This post originally appeared on Newswire.ca
The primary goal for any content marketer is to generate leads. The process starts by creating compelling content — easier said than done. This content must be useful, fresh, shareable, SEO-friendly, appealing to audiences and topped with a grabbing headline. And don’t forget the multimedia!
Corporate content should also be lasting. Unless your marketing team has unlimited resources, the content you develop for your marketing program needs to be somewhat timeless or, evergreen. Investing in evergreen content is extremely worthwhile as it achieves higher search engine ranking, drives more traffic and can continuously generate leads, until the next budget cycle at least.
Here are a few tips for writing effective evergreen content:
1. Write for beginners, not experts
Although you’d probably think that evergreen content should be written for experts, it’s really quite the opposite. Evergreen content is often sought out by beginners, so make sure your content reflects this. Your content must effectively communicate your expertise without it going way above your audience’s head. This means writing in plain language; use pronouns and active language instead of prepositions and passive language. Like any form of writing, it all comes down to knowing your audience and catering to their needs.
2. Write the right kind of content
Evergreen content falls under an umbrella of content types, which include:
- Lists (i.e., Seven Tips for the One-Person Social Media Team)
- Top tips/Best Practices (i.e., 6 Tips Before Buying Media Monitoring Software)
- Instructional “How-To’s” (i.e., How to Create an Editorial Calendar)
- Encyclopedic/Informational (i.e., Social Metrics Defined: Engagement & Reach)
- Resource Lists (i.e., The Importance of Grammar as Part of Communication)
- Answers to Frequently Asked Questions (i.e., What Does a PR Professional Do?)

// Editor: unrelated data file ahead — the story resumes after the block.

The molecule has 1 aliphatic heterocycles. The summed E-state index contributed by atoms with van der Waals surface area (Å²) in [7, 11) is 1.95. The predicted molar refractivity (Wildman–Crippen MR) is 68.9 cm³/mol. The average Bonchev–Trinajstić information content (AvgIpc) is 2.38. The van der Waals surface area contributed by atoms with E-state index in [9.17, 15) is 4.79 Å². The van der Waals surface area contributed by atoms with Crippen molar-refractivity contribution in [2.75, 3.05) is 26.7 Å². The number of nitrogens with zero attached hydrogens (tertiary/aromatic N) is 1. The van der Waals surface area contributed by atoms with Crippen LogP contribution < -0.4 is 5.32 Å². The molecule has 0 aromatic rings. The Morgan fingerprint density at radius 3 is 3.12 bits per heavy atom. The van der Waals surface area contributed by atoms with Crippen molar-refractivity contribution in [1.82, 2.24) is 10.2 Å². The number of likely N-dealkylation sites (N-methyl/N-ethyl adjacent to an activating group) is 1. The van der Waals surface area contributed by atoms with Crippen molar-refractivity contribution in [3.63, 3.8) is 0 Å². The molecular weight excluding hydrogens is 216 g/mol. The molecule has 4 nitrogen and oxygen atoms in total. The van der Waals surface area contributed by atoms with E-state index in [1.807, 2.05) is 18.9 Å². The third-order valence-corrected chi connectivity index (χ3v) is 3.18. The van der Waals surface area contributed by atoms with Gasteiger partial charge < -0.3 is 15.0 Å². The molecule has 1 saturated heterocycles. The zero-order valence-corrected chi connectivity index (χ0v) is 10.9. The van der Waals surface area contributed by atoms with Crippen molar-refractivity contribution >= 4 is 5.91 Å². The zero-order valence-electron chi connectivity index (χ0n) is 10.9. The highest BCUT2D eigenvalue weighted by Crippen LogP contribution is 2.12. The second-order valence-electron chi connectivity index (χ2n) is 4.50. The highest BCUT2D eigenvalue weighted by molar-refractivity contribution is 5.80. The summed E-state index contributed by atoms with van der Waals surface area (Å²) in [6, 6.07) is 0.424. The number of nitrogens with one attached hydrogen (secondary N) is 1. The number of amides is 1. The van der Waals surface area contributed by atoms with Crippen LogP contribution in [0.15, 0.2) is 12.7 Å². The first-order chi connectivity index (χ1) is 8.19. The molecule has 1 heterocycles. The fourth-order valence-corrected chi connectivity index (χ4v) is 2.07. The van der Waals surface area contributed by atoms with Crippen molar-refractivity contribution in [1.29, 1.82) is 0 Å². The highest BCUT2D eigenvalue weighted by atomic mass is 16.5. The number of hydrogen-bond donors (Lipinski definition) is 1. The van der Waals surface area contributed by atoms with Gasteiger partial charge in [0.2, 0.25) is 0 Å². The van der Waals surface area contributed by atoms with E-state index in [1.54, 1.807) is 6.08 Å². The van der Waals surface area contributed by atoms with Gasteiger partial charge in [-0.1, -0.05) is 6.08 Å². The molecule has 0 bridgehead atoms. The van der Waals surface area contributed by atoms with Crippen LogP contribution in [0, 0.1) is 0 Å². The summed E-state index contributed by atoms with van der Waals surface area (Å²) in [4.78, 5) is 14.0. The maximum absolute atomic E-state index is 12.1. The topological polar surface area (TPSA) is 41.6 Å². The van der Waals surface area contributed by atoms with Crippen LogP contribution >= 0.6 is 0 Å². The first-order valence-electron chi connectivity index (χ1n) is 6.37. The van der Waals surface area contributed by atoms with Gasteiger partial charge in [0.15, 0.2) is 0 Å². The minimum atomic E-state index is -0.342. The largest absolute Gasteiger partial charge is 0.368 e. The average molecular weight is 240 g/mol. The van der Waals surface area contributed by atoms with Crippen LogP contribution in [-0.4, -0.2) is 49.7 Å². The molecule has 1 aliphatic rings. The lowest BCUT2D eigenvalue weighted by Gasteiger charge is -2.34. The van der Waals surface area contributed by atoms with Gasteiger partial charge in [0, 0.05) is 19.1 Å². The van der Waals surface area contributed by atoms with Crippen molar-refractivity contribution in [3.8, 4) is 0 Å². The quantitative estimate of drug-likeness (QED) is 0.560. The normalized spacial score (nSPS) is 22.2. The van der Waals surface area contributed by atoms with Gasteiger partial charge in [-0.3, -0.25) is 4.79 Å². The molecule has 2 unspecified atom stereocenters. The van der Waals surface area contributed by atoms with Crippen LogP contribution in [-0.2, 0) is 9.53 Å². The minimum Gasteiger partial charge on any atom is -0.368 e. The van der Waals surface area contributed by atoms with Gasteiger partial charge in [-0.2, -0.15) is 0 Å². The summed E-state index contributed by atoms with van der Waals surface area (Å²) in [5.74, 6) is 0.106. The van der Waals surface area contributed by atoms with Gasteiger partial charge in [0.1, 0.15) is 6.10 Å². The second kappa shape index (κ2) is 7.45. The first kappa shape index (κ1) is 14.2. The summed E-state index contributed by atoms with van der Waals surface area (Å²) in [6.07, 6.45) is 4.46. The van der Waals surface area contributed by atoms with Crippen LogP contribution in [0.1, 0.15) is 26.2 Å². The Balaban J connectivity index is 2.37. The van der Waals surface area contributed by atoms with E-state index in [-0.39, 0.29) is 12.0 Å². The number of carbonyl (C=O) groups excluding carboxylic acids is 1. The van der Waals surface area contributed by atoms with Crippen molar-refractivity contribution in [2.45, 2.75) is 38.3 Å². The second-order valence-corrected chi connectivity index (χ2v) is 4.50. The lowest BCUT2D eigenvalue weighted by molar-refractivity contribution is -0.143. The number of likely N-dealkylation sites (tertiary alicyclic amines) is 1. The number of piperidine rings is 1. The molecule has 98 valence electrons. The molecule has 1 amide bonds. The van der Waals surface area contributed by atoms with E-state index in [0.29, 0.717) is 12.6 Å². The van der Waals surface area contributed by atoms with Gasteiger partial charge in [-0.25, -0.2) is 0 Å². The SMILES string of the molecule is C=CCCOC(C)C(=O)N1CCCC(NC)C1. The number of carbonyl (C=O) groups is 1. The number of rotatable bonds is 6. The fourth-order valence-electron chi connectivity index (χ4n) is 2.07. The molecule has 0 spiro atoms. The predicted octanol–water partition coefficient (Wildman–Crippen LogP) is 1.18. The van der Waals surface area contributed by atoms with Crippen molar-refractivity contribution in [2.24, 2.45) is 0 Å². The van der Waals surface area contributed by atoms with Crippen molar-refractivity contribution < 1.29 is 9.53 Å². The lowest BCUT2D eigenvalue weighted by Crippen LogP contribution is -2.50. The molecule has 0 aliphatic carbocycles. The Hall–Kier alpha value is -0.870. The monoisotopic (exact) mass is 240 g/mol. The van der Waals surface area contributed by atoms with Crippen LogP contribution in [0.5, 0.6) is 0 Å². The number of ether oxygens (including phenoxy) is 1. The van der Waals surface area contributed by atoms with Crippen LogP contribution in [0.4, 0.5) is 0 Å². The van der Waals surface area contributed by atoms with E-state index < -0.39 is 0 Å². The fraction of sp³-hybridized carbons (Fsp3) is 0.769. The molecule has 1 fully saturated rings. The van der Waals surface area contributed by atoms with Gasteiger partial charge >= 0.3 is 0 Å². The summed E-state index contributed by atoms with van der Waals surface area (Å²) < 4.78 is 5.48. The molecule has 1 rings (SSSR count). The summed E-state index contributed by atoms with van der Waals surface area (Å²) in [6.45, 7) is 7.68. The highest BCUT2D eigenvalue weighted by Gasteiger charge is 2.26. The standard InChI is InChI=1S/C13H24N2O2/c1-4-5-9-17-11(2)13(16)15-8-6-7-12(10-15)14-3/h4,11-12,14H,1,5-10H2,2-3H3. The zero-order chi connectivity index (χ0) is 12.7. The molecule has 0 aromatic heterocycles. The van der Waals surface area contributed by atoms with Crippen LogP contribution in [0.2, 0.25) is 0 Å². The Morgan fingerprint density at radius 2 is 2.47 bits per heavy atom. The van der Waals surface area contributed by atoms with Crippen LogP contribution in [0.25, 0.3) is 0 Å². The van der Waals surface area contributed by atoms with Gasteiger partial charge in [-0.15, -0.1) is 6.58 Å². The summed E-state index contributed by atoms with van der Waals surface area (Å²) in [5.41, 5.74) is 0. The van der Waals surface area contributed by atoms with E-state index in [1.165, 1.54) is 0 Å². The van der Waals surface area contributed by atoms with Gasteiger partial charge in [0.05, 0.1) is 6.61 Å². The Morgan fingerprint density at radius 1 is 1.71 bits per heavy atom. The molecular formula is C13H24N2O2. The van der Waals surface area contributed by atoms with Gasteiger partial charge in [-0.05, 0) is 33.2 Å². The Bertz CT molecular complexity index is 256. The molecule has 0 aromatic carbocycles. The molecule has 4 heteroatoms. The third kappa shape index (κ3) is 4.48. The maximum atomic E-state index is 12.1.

- Interviews (i.e., The New Rules of Marketing & PR: An interview with author David Meerman Scott)
In order to be considered evergreen, your content should remain relevant at least one year after publication. This means avoiding content that has dates or “trends to watch” themed pieces.
3. Make it comprehensive
Writing evergreen content requires thorough research and a full understanding of the topic at hand. From an SEO perspective, longer content tends to outperform shorter pieces on search engine results pages. In fact, articles over 2,000 words are being highlighted on Google as “in-depth articles,” which will increase page ranking.
Don’t mistake this advice as permission to write a novel of corporate content! Always aim to write succinctly just be sure not to miss any critical information.
4. Narrow down your topic
Although it’s okay to be lengthy, don’t make it broad. Writing about a broad topic, or writing broadly about any topic, makes it hard to get key points across. You don’t want your readers to tune out and move onto something better. Narrow your focus and really dig in. (i.e., “How to increase Twitter engagement” vs. “How to increase social media engagement”).
5. Link posts together
If it’s difficult to say all you want on a topic with a narrow-focus approach, consider creating a series of related pieces. Not only is it great for your SEO, but linking posts together gives your audience a solution to their immediate problem while pointing them to solutions to what might be their very next problem. CNW’s Meet the Press, Canadian Content We Love and PR 101 seriesgroup together common themes and queries into useful evergreen content.
6. Update & repurpose your best work
Revisit everything you’ve already produced on a regular basis. Even the best evergreen content can get boring after you’ve trotted it around for a while. Sort through your old infographics, news releases, presentations and case studies and see if it can re-purposed for a new evergreen blog or reformatted as an ebook. Check out this guide for finding more content opportunities.